Michelle Baran
Michelle Baran

Several months ago, Viking River Cruises quietly admitted that it is going to have to delay its much-hyped plans to enter the Mississippi river cruise market until 2018. Viking had initially announced plans last spring to launch six modern river cruise vessels on the Mississippi River starting with two next year.

It isn’t like Viking to back down from ambitious plans. So what gives? Well, as it turns out, building river cruise ships in the U.S. is an entirely different beast than building them in Europe.

Viking definitely knows how to churn them out in Europe, where Viking’s partner, the Neptun Werft shipyard in Germany, has been a key to Viking’s impressive growth there, keeping pace with Viking’s rapid-pace ship orders. But in order to build river cruise ships in the U.S. market, Viking needs to be in compliance with the Jones Act, which states that in order for a vessel to transport passengers directly between U.S. ports, the vessel must be built in the U.S. and wholly owned and crewed by U.S. citizens.

The only company currently churning out newly built river cruise vessels here is American Cruise Lines, and that’s because the company has proprietary access to the Chesapeake Shipbuilding shipyard in Salisbury, Md., where all its riverboats are built.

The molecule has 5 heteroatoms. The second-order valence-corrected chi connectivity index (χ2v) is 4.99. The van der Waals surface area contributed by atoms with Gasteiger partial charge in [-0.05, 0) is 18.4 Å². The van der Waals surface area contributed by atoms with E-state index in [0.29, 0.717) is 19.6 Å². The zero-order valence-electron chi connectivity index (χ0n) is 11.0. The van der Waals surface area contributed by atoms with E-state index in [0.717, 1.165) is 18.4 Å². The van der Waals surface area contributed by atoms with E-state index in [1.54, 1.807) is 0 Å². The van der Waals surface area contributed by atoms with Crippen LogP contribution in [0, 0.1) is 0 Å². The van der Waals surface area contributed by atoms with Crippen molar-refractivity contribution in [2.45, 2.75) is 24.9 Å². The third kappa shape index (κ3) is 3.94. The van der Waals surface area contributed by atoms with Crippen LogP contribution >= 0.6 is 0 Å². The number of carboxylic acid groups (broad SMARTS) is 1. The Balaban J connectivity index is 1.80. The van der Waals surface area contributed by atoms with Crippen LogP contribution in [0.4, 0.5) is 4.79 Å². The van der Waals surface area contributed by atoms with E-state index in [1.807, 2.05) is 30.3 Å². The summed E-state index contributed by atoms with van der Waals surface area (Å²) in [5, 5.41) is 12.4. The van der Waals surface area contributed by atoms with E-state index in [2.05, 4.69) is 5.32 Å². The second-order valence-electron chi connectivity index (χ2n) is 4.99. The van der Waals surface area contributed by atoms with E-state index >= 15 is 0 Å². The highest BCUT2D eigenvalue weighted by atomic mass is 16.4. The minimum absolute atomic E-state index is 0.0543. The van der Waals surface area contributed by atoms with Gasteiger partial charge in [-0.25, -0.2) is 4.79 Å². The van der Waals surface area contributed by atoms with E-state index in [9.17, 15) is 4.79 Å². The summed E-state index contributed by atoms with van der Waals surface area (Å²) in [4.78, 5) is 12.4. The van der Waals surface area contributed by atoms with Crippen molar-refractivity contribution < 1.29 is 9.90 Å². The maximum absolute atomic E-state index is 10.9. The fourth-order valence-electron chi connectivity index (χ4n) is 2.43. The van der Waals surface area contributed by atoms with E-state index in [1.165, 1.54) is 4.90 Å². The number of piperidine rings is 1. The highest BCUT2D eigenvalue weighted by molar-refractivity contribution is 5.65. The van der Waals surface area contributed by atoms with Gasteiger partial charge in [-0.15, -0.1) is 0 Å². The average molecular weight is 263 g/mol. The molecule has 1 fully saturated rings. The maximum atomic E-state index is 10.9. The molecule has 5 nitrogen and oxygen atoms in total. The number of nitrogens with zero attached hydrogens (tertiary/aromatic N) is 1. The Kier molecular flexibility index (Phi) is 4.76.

The other players in the market, American Queen Steamboat Co. and, more recently, French America Line, have simply refurbished existing vessels. If Viking is going to start building river cruise ships in the U.S., it is going to have to find a shipyard that can do it and can do it at a decent cost in order to keep its U.S. river cruise pricing at the same competitive value it offers in Europe.

Not long after Viking chairman Torstein Hagen and Louisiana governor Bobby Jindal announced Viking’s enthusiastic plans for the Mississippi last spring, which included making New Orleans the company’s homeport, local publication The Louisiana Weekly reported that Jindal had claimed that the Viking riverboats would be constructed in the state, likely at the Bollinger Shipyards, and that they would be ready to launch in the next couple of years.

“The process may take longer than Jindal had suggested at his initial press conference,”  the Louisiana Weekly reported last April.

Until Viking finds the right partner or partners to execute on its Mississippi aspirations, all we have are specs of what those aspirations might ultimately look like: Longshipesque vessels that will carry up to 300 passengers each as well as the possibility of bringing a bit more of the European river cruise boom home to the U.S.


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